because on Kirkus Reviews
Just this Thursday I received from Kirkus Reviews a review of my book. Kirkus Reviews is one of the iconic book reviewing publications and it caters primarily to industry influencers such as publishers, agents, film producers, librarians and booksellers. Getting an unbiased and professional review from Kirkus gives credibility to an author’s work and considering that Kirkus has the reputation of being “harsh”, I think its review of because is pretty gentle. What do you think?
A caring counselor with all the answers is sent into a tailspin after a tragic climbing accident on Mount Everest.
When Roberto Sanchez is first introduced, he’s a surly, bitter shell of a man, unable to cope with the horrible loss of his legs—the grim result of surviving a sudden avalanche on the world’s highest mountain. Each day the man wheels into his therapist’s office, he appears darker and more despondent than the day before. His loving wife, Monique, and steadfast daughter, Jenny, are at wit’s end, fearing that although Roberto has survived death, he remains stubbornly locked in the icy clutches of a life-sapping grief. Only when his journal is cracked open, and stories of his many encounters with at-risk kids emerge, is Roberto’s true identity revealed. Despite the nihilism that seeped into his battered and traumatized heart, Roberto was one of the most upbeat and insightful human beings anyone would ever want to meet. Through his work, Roberto practically single-handedly rescued scores of marginalized children from the depths of the bleakest despair. Langedijk’s dialogue-heavy narrative comes alive during these often profoundly moving and genuinely touching vignettes. For instance, Kong, an overweight loner mentored by Roberto, moonlights as an anonymous online angel for other depressed kids like himself while also meticulously describing his efforts to connect in the real world. “I don’t know if you remember,” he tells Roberto, “but purple, purple is where someone says hi or even waves or nods. Well, I don’t know if you noticed but when I first did this I never had any purple, but now every day—purple….Purple!” If that doesn’t loosen a tear, there’s the story in Roberto’s journal of a cheerful doorman named Aaron, who started life as boy-soldier in Joseph Kony’s ghastly Lord’s Resistance Army in Uganda. Aaron isn’t actually one of Roberto’s young clients, but like Kong and the rest of Roberto’s former charges, he helps the maimed counselor reclaim his passion for life. Langedijk has lots to say about courage, compassion, redemption, and self-worth. Although those life lessons are more compelling than the actual drama unfolding around Roberto’s post-Everest experience, they more than make the journey with him worthwhile.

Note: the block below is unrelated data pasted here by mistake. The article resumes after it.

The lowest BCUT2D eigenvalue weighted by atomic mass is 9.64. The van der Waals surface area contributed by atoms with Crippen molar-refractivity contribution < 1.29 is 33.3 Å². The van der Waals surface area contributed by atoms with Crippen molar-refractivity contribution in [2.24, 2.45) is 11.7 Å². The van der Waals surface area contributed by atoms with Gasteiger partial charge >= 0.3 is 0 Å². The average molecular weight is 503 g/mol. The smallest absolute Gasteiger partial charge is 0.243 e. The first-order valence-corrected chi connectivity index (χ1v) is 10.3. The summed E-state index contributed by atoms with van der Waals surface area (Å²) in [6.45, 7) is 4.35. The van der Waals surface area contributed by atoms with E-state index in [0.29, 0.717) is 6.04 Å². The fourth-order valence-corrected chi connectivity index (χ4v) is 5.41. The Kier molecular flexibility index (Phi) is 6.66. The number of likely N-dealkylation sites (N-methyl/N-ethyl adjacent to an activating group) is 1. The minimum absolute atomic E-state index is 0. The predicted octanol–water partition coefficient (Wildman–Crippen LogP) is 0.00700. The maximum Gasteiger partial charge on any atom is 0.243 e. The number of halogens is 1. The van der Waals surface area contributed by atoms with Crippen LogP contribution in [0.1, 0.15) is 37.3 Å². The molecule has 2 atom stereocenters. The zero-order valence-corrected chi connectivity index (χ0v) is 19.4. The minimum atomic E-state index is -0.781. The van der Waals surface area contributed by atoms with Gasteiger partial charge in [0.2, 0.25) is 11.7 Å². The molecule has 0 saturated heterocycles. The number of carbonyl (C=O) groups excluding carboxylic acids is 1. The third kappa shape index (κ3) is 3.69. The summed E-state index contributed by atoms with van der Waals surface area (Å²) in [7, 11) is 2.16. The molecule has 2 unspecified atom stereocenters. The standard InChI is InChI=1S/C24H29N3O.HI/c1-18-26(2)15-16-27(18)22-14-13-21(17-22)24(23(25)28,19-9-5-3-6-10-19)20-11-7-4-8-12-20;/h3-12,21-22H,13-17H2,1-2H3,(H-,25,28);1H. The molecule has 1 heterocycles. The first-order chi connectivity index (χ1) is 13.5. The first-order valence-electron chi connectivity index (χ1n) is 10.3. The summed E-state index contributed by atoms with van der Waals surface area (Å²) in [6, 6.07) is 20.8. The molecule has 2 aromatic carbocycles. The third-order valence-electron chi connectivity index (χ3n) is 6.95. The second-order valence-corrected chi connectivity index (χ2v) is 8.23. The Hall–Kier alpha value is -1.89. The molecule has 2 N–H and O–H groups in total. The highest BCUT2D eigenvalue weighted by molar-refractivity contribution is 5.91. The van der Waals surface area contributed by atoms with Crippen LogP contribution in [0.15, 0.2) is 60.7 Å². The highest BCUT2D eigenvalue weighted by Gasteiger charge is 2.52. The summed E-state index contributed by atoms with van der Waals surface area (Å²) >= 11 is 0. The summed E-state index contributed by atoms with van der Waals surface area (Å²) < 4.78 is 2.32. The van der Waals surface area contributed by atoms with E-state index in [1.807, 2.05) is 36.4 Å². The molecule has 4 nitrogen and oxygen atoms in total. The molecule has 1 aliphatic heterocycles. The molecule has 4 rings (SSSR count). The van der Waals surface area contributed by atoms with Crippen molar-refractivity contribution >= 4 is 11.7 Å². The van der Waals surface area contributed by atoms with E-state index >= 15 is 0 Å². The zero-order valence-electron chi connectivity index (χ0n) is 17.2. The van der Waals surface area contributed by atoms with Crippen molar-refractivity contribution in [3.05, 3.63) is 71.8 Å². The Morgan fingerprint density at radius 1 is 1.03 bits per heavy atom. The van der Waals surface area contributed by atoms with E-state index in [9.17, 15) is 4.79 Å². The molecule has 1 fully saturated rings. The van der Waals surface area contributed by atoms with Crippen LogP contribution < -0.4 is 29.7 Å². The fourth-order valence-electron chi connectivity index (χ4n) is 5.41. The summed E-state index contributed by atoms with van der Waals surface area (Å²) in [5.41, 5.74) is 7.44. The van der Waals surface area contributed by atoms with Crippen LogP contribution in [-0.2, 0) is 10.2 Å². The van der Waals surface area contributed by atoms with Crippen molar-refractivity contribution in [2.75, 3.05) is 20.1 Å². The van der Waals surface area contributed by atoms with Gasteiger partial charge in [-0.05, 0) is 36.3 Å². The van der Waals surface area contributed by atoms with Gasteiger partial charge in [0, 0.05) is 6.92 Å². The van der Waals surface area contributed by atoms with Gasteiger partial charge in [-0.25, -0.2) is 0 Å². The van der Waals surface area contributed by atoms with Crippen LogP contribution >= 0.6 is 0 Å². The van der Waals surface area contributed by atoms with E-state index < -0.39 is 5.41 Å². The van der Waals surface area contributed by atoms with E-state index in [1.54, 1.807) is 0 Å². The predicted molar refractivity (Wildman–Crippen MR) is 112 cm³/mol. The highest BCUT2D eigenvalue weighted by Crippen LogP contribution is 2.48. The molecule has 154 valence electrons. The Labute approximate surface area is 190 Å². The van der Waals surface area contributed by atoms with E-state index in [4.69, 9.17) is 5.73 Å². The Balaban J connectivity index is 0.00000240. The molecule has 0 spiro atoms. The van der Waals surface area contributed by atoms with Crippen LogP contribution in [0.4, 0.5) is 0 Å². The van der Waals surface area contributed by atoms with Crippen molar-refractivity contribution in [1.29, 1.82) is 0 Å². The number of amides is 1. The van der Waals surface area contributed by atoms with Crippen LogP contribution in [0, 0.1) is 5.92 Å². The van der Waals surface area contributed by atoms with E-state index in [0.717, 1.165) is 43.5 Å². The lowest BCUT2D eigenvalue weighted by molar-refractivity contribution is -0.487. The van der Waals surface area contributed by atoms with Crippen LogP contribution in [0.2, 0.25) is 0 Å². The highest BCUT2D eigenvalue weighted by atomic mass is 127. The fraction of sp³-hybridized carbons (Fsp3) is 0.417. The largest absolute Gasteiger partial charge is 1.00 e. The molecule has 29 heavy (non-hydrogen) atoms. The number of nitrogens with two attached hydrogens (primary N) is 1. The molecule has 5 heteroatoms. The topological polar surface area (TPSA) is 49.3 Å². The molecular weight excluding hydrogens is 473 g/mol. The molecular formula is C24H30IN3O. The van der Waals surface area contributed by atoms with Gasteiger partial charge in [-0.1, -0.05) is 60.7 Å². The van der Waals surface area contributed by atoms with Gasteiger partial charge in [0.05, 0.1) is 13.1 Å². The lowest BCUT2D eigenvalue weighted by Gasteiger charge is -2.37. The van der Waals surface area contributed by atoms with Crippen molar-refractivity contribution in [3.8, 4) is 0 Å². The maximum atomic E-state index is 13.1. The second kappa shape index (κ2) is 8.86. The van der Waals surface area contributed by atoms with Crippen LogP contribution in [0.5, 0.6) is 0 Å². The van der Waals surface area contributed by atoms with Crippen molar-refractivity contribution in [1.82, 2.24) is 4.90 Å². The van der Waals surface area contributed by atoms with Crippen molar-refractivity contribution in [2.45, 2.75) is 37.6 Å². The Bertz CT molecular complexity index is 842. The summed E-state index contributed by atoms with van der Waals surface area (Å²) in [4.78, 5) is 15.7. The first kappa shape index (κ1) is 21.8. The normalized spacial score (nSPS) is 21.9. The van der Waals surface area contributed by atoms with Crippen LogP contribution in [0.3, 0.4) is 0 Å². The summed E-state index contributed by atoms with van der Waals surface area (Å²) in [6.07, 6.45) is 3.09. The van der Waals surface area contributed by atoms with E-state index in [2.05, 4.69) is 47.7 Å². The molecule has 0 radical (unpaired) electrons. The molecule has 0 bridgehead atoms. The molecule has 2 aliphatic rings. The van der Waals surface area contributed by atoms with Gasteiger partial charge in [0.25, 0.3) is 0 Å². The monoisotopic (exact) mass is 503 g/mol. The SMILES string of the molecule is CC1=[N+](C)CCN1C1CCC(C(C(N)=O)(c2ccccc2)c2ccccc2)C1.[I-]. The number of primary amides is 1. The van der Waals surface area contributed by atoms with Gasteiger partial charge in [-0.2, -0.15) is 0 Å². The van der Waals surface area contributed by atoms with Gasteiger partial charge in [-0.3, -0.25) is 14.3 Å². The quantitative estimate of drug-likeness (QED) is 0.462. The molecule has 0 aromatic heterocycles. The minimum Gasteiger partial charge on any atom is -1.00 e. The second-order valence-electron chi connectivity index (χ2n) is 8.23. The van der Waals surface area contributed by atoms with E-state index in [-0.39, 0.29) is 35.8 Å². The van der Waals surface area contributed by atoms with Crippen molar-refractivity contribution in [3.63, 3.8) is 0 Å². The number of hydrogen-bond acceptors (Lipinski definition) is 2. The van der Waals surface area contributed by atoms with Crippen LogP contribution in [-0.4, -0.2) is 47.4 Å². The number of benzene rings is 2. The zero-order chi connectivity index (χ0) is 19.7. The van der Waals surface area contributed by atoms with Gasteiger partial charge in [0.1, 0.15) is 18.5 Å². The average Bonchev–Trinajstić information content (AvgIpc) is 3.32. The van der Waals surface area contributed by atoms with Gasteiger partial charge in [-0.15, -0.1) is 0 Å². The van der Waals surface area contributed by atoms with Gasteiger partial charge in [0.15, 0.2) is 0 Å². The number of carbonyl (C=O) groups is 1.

Meditations on some of life’s biggest questions as told through some harrowing experiences.